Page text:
The Wax Cylinder #3 / by Charlie Brigden

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Seal Team 8: Behind Enemy Lines

In case you've never heard of it, Seal Team 8: Behind Enemy Lines is a direct to DVD war film starring the actor formerly known as Tom Sizemore and the awesomely named Lex Shrapnel. Scoring the film is South African Mark Kilian, who has scored films such as Tsotsi and John Carpenter's The Ward.

Kilian's score is probably what you'd expect. I'll say this for the composer, he has good control of mixing orchestral and electronic elements, and what he's written probably fits with the film. However, I am not a fan. It's not a terrible listen but it moves between headachey and soft, and the latter often feels like it's been said better in other scores. It has ethnic elements that again probably serve the film, but here feel like Black Hawk Down reheated.

Seal Team 8: Behind Enemy Lines is out now from Lakeshore Records

 

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Jacob

Jacob is a revenge horror. The title character is a little disturbed, and when his little sister that he loves dearly is murdered, he will stop at nothing to avenge her. Scored by Iain Kelso, it's a tale of brutality, sadness, and vengeance.

Jacob is a fine score, and remarkably raw. It's full of intensity, but not just in the way you might imagine a horror score to be (although there's plenty of that). Much of it has a real sense of beauty - the opening cue is amazing - but there's also a big sense of not only melancholy but tragedy and sympathy, with wonderful work on the cello especially. But it does get very gruelling towards the end, and a little generic. But for much of the album it's a good listen.

Jacob is out now from Howlin' Wolf Records

 

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Batman: Assault On Arkham

The latest DC animated feature, Batman: Assault On Arkham, follows the very popular (and fun to play) video games Batman: Arkham Asylum, Arkham City, etc. Therefore, it's a fairly darkish tale that has a bunch of villains sent to Arkham on a black ops mission to kill the Riddler and features Harley Quinn (herself prominent in the games) and the excellently named King Shark.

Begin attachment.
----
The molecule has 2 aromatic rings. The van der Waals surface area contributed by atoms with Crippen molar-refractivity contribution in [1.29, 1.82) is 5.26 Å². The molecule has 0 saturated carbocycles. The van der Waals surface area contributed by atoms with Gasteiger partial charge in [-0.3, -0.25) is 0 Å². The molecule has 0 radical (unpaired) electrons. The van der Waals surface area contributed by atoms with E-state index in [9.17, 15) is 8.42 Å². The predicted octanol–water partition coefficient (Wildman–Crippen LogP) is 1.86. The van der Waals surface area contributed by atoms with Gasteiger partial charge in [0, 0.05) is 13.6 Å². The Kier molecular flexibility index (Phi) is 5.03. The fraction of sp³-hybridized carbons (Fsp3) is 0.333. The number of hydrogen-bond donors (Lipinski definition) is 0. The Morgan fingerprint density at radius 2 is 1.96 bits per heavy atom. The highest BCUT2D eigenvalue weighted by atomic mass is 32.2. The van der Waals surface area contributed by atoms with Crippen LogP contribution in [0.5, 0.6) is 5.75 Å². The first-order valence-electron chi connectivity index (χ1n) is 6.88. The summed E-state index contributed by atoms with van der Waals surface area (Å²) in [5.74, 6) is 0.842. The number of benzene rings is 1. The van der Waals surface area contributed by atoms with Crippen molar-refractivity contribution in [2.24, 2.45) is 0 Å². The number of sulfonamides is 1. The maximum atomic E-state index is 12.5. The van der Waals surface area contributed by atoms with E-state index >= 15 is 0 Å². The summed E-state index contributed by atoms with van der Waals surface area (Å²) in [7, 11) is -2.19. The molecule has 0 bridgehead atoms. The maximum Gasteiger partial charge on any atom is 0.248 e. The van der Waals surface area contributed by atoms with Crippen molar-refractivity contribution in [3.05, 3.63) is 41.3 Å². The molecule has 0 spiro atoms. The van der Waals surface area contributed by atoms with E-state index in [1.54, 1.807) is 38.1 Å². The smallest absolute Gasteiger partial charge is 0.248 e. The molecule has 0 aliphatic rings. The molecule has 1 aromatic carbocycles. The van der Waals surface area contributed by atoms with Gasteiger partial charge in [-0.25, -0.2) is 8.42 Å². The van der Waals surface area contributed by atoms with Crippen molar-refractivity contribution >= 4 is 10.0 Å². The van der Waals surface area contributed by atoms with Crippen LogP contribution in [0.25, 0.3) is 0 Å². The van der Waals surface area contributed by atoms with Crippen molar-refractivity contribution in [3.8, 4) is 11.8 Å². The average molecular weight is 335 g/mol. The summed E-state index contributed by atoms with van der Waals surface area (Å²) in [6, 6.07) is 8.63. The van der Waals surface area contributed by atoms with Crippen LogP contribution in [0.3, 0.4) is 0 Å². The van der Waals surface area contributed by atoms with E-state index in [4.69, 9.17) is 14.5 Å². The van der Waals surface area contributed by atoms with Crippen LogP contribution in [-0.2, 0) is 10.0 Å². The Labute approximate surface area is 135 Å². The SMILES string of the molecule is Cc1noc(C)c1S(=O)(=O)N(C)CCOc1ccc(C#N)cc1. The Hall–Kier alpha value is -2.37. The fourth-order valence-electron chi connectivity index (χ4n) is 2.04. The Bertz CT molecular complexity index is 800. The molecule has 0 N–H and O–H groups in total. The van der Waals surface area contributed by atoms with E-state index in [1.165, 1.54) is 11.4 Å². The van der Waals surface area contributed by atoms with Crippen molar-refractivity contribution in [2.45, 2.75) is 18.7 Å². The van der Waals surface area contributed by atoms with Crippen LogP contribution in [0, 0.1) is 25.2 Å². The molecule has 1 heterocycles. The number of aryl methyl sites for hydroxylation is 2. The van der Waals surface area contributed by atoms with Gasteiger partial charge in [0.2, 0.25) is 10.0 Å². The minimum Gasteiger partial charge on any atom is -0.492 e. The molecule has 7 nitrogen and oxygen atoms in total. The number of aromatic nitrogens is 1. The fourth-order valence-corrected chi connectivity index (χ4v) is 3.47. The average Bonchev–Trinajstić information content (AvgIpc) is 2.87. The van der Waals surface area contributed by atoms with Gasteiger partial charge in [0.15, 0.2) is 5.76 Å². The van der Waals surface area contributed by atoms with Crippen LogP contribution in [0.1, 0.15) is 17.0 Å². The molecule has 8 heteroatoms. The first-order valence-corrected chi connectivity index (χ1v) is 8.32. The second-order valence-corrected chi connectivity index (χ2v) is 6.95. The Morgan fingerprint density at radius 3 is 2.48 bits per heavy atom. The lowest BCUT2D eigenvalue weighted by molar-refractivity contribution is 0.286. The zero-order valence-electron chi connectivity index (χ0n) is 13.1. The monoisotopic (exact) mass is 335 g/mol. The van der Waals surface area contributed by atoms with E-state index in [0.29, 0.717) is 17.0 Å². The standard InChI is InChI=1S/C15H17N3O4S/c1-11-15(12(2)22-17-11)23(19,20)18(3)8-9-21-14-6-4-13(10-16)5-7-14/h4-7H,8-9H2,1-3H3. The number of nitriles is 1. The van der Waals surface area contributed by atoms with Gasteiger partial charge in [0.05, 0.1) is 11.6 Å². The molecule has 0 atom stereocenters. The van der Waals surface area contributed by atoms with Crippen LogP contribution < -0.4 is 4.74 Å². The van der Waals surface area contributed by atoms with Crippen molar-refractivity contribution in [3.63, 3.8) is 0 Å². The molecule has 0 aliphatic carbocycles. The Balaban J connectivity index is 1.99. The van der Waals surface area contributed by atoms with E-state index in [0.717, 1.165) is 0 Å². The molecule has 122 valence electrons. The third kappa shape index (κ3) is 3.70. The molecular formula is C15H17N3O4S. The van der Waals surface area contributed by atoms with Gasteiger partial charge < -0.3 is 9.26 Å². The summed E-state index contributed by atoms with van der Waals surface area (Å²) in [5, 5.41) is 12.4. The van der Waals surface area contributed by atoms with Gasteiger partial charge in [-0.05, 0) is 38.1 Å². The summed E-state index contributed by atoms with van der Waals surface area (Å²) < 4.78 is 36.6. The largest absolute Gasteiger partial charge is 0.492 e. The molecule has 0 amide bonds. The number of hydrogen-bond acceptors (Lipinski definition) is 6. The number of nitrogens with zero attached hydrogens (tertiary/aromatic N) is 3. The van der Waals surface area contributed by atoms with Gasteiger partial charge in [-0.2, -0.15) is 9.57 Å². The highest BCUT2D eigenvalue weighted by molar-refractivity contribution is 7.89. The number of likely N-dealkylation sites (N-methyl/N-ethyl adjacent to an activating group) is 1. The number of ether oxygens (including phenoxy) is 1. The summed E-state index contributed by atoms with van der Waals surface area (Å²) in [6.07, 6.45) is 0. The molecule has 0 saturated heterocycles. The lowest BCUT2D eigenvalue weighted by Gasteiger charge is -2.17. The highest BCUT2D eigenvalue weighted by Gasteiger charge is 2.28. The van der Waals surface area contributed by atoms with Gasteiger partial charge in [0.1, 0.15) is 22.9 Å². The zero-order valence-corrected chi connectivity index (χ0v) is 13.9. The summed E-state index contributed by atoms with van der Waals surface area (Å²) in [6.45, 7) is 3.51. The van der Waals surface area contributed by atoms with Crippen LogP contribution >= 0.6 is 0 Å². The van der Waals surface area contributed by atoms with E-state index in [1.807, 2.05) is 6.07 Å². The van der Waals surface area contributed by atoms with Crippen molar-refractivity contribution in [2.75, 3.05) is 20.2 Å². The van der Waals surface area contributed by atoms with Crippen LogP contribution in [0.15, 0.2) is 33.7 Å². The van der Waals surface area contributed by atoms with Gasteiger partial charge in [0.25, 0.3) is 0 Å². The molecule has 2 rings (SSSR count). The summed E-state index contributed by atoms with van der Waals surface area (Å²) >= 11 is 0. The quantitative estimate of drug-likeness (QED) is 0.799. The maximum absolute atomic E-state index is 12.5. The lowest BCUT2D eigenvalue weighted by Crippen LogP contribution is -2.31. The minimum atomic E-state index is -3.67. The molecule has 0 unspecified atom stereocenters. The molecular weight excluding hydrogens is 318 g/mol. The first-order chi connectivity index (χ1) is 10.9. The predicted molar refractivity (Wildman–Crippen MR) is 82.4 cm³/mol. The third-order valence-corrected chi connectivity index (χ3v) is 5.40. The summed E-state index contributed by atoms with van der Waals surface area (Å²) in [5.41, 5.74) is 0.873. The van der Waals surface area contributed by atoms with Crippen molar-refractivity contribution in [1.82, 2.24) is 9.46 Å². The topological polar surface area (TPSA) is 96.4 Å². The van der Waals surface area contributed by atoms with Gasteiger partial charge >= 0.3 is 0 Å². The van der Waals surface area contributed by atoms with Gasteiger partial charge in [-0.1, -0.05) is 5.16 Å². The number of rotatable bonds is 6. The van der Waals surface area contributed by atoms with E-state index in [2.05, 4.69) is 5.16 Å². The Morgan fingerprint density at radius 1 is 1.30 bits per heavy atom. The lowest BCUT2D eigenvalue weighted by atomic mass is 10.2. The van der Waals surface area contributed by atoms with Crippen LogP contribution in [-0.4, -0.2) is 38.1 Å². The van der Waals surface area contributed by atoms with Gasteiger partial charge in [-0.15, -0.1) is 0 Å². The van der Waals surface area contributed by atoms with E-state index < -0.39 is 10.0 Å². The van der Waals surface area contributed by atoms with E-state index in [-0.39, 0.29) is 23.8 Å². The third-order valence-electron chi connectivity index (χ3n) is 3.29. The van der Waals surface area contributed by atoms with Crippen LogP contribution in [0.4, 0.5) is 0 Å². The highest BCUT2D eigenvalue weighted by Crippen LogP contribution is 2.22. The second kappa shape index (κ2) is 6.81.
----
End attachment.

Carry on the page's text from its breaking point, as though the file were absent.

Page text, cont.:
Composer Robert J. Kral mentioned before release that the score would have a "contemporary" feel, and he's not wrong. If you have a serious case of synthophobia, you might want to steer clear. It feels like Batman probably takes a back seat here, so the usual elements that score the character are generally not engaged. What remains is really a bit too dry and tonally odd. There are weird bits where some funk or something humourous in context is placed in, and it's really jarring. Really, I just found myself not caring about any of it. That's all I can really say.

Batman: Assault On Arkham is out now from La-La Land Records

 

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The Damned

The Damned sees composer Frederik Wiedmann going in a new direction from what he's previously known for, with his big melodic scores for Green Lantern: The Animated Series and Justice League: Flashpoint Paradox. The Damned is a horror film about a family travelling in South America who find a dark secret hidden in the basement of an inn, which gives Wiedmann plenty of motivation for scary music.

And he pulls it off pretty well. It's a creepy score, well realised with great use of low piano as well as the standard piercing strings you'd expect from this kind of score. But that's the thing, in the film I imagine it works well, if maybe a little too foreboding. But as a solo listening experience, it's not too enjoyable, even considering the craft on show. However, film scores have one primary purpose, all others are secondary. And the resulting question is one that many labels and composers should probably ask themselves.

The Damned is out now from Lakeshore Records